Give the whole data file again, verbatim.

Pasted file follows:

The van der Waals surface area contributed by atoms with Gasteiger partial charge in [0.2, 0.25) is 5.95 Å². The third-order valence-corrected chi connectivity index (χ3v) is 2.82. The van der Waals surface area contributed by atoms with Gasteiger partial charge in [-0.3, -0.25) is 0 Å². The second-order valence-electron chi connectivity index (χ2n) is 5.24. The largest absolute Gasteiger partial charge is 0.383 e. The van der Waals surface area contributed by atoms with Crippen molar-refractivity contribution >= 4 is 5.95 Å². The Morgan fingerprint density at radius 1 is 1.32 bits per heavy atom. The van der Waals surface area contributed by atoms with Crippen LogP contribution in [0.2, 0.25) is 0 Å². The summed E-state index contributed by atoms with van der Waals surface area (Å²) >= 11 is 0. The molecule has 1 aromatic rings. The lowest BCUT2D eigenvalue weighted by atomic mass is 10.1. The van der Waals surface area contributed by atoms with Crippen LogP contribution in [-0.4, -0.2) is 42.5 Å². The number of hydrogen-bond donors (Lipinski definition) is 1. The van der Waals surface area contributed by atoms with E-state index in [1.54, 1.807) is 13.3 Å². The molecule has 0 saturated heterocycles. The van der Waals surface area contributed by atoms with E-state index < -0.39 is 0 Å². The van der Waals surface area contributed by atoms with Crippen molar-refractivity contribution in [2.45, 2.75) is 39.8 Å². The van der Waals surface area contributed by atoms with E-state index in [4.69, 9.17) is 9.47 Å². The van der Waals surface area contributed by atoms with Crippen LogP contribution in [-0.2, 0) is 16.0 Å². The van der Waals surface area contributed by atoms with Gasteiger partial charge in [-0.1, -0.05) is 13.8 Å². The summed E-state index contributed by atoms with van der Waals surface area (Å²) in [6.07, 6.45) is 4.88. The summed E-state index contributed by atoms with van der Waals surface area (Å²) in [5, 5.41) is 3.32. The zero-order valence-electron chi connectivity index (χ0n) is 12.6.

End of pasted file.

The van der Waals surface area contributed by atoms with Gasteiger partial charge in [0.2, 0.25) is 5.95 Å². The third-order valence-corrected chi connectivity index (χ3v) is 2.82. The van der Waals surface area contributed by atoms with Gasteiger partial charge in [-0.3, -0.25) is 0 Å². The second-order valence-electron chi connectivity index (χ2n) is 5.24. The largest absolute Gasteiger partial charge is 0.383 e. The van der Waals surface area contributed by atoms with Crippen molar-refractivity contribution >= 4 is 5.95 Å². The Morgan fingerprint density at radius 1 is 1.32 bits per heavy atom. The van der Waals surface area contributed by atoms with Crippen LogP contribution in [0.2, 0.25) is 0 Å². The summed E-state index contributed by atoms with van der Waals surface area (Å²) >= 11 is 0. The molecule has 1 aromatic rings. The lowest BCUT2D eigenvalue weighted by atomic mass is 10.1. The van der Waals surface area contributed by atoms with Crippen LogP contribution in [-0.4, -0.2) is 42.5 Å². The number of hydrogen-bond donors (Lipinski definition) is 1. The van der Waals surface area contributed by atoms with E-state index in [1.54, 1.807) is 13.3 Å². The molecule has 0 saturated heterocycles. The van der Waals surface area contributed by atoms with E-state index < -0.39 is 0 Å². The van der Waals surface area contributed by atoms with Crippen molar-refractivity contribution in [2.45, 2.75) is 39.8 Å². The van der Waals surface area contributed by atoms with E-state index in [4.69, 9.17) is 9.47 Å². The van der Waals surface area contributed by atoms with Crippen LogP contribution in [-0.2, 0) is 16.0 Å². The van der Waals surface area contributed by atoms with Gasteiger partial charge in [-0.1, -0.05) is 13.8 Å². The summed E-state index contributed by atoms with van der Waals surface area (Å²) in [6.07, 6.45) is 4.88. The summed E-state index contributed by atoms with van der Waals surface area (Å²) in [5, 5.41) is 3.32. The zero-order valence-electron chi connectivity index (χ0n) is 12.6.